By Mary Barlow
Senior Director of Media Production
When it comes to writing about diseases, viruses, and drugs, it’s a given that our work must be accurate and credible. But being understandable—so audiences are able to absorb the essential content the first time through without having to reread the hard parts—is also imperative.
I recently read a piece in Forbes by Bruce Y. Lee, a healthcare writer who nailed this task with exceptional expertise. Each turn of phrase in Lee’s article, titled “No, COVID-19 Coronavirus Was Not Bioengineered. Here’s the Research that Debunks That Idea,” felt like unwrapping a present. That’s how reading should be. You don’t stop unwrapping a package because you’re bored—you want to know what’s inside.
After giving us the scientific angle on the origins of SARS-CoV-2 from a research paper, Lee describes the virus in his own words: “The virus looks sort of like a medieval mace with multiple spikes sticking out from its spherical shape. These spikes aren’t just for show as the virus uses them to latch on to a cell that it wants to invade and then push its way into the cell. Very medieval stuff.”
Wow. I see it. I get it. Then Lee goes on to explain how portions of the “spike” proteins effectively target human cell receptors, making the notion of a human creating such a phenomenon highly improbable.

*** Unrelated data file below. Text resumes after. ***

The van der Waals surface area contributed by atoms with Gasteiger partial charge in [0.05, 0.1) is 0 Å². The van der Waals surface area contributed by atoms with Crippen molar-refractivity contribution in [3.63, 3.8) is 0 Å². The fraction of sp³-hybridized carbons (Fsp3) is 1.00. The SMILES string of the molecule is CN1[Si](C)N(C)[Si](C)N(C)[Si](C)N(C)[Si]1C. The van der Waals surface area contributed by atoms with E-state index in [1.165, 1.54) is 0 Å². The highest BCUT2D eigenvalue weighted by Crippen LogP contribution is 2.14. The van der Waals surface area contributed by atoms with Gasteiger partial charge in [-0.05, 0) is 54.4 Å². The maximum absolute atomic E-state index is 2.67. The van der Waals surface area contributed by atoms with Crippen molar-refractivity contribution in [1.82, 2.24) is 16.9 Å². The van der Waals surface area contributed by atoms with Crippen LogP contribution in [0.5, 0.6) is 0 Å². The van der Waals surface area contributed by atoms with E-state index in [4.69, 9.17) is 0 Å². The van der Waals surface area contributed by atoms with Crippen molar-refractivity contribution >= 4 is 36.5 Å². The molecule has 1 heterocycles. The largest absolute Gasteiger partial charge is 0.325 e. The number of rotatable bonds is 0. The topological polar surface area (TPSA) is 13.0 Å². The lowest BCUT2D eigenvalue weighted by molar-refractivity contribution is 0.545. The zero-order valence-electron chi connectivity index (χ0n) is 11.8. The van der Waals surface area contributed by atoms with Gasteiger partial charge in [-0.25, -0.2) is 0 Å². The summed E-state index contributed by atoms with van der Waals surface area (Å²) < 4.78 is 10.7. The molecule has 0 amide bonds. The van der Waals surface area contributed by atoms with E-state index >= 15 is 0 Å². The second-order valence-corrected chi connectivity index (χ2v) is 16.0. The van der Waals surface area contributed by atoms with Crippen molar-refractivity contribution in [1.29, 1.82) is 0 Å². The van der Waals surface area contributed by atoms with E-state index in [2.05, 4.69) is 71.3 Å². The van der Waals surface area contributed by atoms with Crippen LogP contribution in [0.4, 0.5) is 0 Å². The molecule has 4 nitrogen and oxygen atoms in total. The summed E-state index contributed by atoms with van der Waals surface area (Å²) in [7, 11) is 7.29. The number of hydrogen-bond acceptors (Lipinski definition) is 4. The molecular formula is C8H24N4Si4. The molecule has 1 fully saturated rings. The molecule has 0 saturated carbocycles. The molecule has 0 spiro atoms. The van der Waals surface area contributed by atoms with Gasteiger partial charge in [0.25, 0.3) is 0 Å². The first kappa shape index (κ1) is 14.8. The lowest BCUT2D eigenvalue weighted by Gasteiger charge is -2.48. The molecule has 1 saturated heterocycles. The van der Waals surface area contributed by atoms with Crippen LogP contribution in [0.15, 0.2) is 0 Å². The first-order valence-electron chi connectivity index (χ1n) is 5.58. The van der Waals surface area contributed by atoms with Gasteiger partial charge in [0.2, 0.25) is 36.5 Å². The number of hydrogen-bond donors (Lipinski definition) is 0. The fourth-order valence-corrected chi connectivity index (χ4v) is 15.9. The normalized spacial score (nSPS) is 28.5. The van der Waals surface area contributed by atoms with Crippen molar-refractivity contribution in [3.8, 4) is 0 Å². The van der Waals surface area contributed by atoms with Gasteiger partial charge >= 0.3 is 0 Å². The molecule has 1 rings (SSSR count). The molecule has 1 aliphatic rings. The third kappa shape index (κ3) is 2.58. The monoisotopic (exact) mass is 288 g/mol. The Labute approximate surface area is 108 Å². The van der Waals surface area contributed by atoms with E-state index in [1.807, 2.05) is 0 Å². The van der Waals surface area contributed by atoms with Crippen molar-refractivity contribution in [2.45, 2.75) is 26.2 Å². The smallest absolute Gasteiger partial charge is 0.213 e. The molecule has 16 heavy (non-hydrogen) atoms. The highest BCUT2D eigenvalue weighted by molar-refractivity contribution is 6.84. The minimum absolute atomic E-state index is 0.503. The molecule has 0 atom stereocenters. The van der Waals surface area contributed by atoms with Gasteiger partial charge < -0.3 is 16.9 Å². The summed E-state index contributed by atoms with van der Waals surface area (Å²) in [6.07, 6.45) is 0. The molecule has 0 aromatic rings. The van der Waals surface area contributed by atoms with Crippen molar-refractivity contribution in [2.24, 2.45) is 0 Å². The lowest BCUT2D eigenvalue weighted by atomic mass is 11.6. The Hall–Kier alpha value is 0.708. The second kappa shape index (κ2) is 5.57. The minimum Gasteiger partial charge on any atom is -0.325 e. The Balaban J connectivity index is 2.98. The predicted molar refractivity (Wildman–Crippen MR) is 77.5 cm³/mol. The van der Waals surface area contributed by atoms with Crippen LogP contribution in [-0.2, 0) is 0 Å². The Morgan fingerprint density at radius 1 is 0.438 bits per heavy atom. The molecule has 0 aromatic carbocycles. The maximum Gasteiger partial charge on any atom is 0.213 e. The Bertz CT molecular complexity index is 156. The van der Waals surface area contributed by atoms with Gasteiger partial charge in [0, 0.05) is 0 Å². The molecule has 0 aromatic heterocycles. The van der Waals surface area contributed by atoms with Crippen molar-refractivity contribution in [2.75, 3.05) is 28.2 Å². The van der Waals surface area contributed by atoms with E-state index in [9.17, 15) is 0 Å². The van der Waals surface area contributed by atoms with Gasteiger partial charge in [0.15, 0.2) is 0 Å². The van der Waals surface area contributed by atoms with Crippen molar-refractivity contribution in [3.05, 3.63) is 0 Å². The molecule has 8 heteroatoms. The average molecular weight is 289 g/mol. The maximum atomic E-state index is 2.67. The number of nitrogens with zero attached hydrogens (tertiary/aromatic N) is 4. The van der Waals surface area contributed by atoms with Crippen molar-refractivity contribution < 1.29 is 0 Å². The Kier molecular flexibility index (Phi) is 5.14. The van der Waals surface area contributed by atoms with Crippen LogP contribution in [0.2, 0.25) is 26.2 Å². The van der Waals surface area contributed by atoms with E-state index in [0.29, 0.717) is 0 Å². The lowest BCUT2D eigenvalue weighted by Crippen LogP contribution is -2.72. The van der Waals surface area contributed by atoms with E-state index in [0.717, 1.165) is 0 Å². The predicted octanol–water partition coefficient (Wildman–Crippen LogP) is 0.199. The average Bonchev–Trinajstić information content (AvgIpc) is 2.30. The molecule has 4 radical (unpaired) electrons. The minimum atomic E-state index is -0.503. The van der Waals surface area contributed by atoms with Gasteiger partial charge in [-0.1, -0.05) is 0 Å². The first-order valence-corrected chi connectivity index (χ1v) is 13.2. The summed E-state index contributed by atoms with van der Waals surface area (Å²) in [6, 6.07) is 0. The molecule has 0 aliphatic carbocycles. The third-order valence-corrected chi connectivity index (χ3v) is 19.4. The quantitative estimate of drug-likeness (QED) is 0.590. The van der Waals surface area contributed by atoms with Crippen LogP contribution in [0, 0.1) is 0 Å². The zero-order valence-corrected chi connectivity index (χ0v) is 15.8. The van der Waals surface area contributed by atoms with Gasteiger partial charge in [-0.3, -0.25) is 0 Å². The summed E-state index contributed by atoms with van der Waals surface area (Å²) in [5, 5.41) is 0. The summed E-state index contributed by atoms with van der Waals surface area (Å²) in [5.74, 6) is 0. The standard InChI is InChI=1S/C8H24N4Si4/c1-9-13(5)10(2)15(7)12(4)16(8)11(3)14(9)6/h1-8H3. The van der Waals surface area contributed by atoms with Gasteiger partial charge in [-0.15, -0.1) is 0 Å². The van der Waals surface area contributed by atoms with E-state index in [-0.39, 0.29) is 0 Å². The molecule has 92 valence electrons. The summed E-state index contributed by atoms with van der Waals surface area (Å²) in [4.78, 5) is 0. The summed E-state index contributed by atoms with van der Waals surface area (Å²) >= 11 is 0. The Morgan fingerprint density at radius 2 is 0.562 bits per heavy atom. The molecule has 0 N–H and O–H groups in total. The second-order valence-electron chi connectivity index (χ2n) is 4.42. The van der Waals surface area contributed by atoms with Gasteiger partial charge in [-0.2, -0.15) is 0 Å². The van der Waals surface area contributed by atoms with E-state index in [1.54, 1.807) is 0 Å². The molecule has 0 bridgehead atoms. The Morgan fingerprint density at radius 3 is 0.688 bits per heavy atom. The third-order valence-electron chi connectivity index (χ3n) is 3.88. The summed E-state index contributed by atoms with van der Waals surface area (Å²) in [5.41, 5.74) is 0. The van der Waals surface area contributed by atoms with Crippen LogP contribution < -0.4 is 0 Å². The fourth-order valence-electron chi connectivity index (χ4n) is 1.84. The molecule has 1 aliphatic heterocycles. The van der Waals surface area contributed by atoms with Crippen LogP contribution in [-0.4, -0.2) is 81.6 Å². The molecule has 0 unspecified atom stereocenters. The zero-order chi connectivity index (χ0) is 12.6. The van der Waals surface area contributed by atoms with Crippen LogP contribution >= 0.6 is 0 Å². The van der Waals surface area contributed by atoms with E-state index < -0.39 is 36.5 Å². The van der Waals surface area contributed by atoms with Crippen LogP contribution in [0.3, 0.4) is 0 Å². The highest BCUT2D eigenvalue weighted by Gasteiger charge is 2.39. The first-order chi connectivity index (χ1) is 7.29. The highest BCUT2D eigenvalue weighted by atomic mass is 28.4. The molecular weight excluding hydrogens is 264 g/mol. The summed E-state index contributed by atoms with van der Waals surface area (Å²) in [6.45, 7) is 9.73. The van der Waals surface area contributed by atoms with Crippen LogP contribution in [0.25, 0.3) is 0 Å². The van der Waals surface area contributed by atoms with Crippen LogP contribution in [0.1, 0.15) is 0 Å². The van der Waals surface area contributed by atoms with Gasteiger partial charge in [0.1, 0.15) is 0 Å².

“You see, humans can make useful stuff like ride-sharing apps but are still quite puny compared to nature when it comes to making stuff like viruses,” writes Lee.
Yes. I agree.
Earlier in the piece, Lee lays out the research diplomatically, like a science writer should, detailing both sides of his argument and leaving all the politics out of the mix. Then he breaks down for us the evidence supporting the origin of SARS-CoV-2—that it likely jumped from a bat to an intermediate host, a masked palm civet (an animal indigenous to Asia akin to our opossum). Who knows for sure? I am not asserting agreement one way or another. My only point here is in examining the writing—taking a “reading-like-a-writer” moment.
One of the most important jobs we commit to as medical communicators in the training industry remains bringing our readers along for the entire ride. To keep them reading each sentence and all the ones that follow, understanding what we mean the whole way. This can be tough to do through bumpy, technical literature. However, we can achieve this goal by interspersing analogies from the mundane to help make sense of the complex. Good writing unwraps new knowledge before our very own eyes. It’s a gift.
Mary Barlow brings to Encompass more than 30 years of experience in healthcare, including in training, quality management, and communications with insurers, as well as writing for pharma, medical device companies, physicians, hospitals, distributors, labs, and clinical trial awareness. She has been recognized for her writing with participation in writers’ symposiums and membership in industry-specific organizations.